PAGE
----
- Symphony No. 15 in D minor, Op. 38
- Symphony No. 27 in C minor, Op. 85
11.5 In Stock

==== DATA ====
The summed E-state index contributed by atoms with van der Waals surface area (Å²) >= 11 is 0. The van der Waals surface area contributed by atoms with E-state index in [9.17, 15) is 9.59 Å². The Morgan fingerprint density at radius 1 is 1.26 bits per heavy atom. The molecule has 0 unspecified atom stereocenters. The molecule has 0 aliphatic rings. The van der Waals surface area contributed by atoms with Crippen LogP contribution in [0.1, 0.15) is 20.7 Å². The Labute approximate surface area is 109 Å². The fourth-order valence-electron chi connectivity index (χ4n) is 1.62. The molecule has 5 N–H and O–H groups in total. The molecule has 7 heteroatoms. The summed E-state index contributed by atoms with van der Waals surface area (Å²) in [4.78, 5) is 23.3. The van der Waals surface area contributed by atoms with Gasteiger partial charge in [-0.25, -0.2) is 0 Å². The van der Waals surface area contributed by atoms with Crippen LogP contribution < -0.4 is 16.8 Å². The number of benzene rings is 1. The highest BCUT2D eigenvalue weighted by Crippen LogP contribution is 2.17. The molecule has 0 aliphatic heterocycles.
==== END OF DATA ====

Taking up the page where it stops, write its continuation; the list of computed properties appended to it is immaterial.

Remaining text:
If you want a representative disc of symphonies by Soviet composer Nikolay Myaskovsky, conductor Evgeny Svetlanov should head up your shopping list. But since he has recorded all 27 of Myaskovsky's symphonies, choosing a single title can be difficult. This is as good a place to start as any. The "Fifteenth," a four-movement work from 1934, is Social Realism at his most optimistic, with folk-song-like themes, brilliant orchestrations, and an easily graspable structure. The "No. 27," a three-movement work from 1949, is much darker and much more emotionally complicated. Myaskovsky wrote it the year after he, Shostakovich, Prokofiev, and Khachaturian had been publicly denounced as enemies of the people by the Communist Party, and its tone is understandably nostalgic, tragic, and even pessimistic in the central Adagio. The "Fifteenth" is thus representative of the composer at his best, while "No. 27" is representative of him at his most honest. As always in this series, Svetlanov leads with technical mastery, emotional maturity, and unstinting sympathy for the music. The Russian Federation Academic Symphony Orchestra performs with well-worn familiarity, and 1991 and 1993 Russian digital recordings are big, brash, and loud.